A new study by Yale researchers adds to our knowledge of how the body’s immune system fights the virus that causes COVID-19.
The exaggerated immune responses characterizing severe COVID-19 infection are not well understood. In response to injury or infection, the immune system exhibits a coordinated response between its different components that eliminates the infection without harming the infected person. Yale researchers discovered that in patients with severe COVID-19, this coordination is lost, leading to uncontrolled amplification of the immune system.
They made their discoveries using blood cells obtained from patients throughout disease progression, at early and late points of time in the disease in patients who were hospitalized but recovered, and in those with progressive COVID-19 who required hospitalization and eventually succumbed to the disease.
The researchers applied novel technologies called single-cell multi-omics, that dramatically increase the resolution of molecular analysis and allow characterization of all of the genes, and many of the proteins, in every single cell. “This allows accurate definition of the immune cells, the pathways and mechanisms that are activated in them, and the signals they send to other cells,” explained the paper’s co-first author, Avraham Unterman, MD, MBA, formerly of Yale’s Kaminski Lab who is currently the head of the pulmonary fibrosis service at the Pulmonary Institute at Tel Aviv Medical Center. Naftali Kaminski, MD, is the Boehringer Ingelheim Pharmaceuticals, Inc. Professor of Medicine (Pulmonary) at Yale School of Medicine and a senior author on the study. The technique is called single-cell multi-omic technologies.
The adaptive immune system, which attacks pathogens, and the innate immune system, which initially recognizes the infection, are supposed to be coordinated, added Charles Dela Cruz, MD, PhD, associate professor of medicine (pulmonary) and of microbial pathogenesis, is also a senior author on the paper. “When they are not coordinated, the clearance of the virus is delayed, the infection is amplified, and the host immune response to the virus becomes dysregulated, which can be very dangerous for patients.”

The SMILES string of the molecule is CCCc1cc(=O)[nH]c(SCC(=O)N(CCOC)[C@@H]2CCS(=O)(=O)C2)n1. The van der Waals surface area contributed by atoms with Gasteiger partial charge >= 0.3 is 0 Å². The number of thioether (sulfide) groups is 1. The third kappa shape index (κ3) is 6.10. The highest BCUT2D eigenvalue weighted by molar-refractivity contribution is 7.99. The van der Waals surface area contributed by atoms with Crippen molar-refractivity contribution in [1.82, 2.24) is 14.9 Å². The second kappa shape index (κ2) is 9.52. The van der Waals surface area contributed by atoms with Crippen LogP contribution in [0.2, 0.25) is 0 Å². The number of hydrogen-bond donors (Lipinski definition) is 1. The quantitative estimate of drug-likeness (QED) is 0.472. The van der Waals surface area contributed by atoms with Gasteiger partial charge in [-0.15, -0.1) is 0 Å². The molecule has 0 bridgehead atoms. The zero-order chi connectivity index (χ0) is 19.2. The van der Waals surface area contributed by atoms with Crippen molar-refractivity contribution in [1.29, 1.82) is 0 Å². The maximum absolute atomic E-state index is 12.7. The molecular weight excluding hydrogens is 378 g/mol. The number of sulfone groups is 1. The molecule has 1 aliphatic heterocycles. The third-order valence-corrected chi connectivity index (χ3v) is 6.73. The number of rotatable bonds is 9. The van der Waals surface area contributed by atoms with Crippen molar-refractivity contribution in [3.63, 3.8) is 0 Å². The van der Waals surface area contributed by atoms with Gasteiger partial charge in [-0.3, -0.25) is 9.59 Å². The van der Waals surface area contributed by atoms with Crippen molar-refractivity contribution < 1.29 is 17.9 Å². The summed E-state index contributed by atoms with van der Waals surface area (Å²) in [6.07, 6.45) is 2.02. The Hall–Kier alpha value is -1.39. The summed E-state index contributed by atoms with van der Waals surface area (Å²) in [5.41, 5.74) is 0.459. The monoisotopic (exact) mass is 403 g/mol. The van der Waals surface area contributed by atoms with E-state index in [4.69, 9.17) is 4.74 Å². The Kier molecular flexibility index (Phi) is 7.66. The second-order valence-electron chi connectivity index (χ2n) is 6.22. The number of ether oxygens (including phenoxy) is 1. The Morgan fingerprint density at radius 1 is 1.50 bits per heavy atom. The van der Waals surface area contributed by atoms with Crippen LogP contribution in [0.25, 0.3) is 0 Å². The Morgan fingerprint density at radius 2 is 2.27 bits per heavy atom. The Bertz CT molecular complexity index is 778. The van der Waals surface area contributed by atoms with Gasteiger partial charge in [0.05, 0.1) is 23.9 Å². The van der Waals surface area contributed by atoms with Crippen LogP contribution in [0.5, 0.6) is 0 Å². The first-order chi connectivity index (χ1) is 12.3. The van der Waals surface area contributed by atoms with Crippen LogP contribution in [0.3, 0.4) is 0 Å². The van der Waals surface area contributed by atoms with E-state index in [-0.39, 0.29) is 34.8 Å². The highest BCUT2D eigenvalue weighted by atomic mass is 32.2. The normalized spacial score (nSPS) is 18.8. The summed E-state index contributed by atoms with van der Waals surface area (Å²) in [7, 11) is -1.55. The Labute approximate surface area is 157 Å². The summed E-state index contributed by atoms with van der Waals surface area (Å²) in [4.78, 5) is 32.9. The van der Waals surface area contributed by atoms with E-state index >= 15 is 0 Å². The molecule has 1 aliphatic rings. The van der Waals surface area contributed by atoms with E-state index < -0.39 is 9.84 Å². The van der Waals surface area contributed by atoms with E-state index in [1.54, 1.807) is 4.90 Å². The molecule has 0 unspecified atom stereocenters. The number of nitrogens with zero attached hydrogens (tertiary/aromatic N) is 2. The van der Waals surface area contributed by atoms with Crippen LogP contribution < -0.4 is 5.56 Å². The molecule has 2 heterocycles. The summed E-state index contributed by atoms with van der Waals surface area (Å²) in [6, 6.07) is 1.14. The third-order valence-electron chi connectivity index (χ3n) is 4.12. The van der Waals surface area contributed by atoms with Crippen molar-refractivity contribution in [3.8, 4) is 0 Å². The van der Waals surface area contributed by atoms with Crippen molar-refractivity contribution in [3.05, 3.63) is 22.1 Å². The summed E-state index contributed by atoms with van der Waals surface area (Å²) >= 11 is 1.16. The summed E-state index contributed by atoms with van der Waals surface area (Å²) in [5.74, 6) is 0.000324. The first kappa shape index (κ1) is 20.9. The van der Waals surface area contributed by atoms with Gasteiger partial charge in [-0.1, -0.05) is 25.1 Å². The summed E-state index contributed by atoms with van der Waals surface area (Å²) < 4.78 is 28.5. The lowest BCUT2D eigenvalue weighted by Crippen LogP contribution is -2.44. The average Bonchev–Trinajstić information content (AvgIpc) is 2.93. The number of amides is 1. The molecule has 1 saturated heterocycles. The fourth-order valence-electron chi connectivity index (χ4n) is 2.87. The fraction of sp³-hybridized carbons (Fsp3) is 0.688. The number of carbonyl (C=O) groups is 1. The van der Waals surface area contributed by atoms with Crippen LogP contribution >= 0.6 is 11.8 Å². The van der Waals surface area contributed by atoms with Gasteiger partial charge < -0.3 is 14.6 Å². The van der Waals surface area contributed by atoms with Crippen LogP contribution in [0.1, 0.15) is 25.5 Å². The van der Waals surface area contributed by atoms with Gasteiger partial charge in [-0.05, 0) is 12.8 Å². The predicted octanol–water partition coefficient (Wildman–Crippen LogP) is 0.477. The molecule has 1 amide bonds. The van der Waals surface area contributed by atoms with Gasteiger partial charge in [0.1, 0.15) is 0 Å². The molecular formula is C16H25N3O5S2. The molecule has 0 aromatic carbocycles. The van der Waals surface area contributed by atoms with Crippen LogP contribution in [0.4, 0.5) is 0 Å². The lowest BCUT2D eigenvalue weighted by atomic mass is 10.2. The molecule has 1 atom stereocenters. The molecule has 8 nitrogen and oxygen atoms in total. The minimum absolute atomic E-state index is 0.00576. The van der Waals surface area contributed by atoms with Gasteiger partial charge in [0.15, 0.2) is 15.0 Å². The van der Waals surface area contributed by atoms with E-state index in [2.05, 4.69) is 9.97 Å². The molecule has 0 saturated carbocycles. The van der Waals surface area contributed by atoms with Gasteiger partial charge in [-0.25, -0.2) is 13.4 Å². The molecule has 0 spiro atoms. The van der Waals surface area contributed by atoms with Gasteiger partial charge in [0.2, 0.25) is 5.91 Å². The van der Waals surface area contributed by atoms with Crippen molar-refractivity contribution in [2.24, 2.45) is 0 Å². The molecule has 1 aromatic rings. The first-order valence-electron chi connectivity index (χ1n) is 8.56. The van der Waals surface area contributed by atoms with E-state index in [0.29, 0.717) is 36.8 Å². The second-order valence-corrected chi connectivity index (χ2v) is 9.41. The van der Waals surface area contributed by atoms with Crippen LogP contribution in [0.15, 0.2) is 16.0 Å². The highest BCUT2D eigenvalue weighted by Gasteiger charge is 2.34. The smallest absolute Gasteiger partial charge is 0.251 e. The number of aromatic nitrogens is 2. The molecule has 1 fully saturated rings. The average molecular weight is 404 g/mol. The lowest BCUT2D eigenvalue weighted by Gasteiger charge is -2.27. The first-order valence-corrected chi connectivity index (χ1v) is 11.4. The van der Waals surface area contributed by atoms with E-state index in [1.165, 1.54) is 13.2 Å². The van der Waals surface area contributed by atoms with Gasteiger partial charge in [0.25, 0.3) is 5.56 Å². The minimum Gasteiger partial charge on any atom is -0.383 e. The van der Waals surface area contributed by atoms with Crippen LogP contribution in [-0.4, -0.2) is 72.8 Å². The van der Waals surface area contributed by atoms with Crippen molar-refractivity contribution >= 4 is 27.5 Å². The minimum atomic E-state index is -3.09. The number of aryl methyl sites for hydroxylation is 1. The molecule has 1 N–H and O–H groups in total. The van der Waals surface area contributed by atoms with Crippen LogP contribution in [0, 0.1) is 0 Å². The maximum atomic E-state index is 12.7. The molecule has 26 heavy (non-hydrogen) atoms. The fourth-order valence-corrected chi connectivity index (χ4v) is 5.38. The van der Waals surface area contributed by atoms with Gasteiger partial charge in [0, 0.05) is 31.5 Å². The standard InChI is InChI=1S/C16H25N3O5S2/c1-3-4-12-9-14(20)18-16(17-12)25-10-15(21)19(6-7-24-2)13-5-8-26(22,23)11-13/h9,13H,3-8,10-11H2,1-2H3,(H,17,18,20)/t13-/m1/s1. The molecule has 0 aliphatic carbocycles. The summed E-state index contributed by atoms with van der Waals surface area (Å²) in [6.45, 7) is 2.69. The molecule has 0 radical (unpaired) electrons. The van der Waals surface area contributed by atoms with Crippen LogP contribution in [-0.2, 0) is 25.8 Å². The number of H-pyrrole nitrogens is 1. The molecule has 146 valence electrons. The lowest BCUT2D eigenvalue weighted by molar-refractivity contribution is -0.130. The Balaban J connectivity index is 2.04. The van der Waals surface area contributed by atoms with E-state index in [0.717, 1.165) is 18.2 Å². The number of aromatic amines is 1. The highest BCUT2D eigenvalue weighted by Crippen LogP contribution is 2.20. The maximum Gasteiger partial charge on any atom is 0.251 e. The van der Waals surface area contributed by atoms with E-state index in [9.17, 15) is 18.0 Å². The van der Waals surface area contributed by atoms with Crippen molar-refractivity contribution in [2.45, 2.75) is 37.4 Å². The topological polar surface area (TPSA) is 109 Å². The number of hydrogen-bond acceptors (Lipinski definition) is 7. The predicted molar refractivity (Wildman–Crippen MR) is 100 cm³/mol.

The paper’s co-first author, Tomokazu S. Sumida, MD, PhD added, “This was an amazing effort. We collected the samples, and applied the most novel technologies to profile the immune system with results that provide true insight into the disease process driven by the virus.” David A. Hafler, MD, William S. and Lois Stiles Edgerly Professor of Neurology and professor of immunobiology, is a senior author on the study.
“To develop therapies for severe COVID-19, we need to understand the immune response,” said Dela Cruz. “While there are now anti-inflammatory interventions, they are not specific. The findings from this study may allow identification of new novel therapies. This work was really a testament of the collaborative efforts of many individuals who responded to the pandemic.” Clinical samples were obtained through the efforts of the Yale IMPACT team who recruited patients with COVID-19.
Having an interdisciplinary research team was a key to the study’s success, said contributor Xiting Yan, PhD, assistant professor of medicine (pulmonary) and of biostatistics. “The fusion created when immunologists, physicians, and biologists work with computational biologists and bioinformaticians is very powerful and was essential for the study,” Yan said.
The authors accompanied their manuscript with a free data sharing, mining, and dissemination portal to make sure anyone can explore their data in detail.
Yale collaborators also include David van Dijk, PhD; Shelli Farhadian, MD, PhD; Akiko Iwasaki, PhD; Steven Kleinstein, PhD; Albert Ko, MD; Ruth R. Montgomery, PhD; Albert C. Shaw, MD, PhD; Xiting Yan, PhD, and Hongyu Zhao, PhD.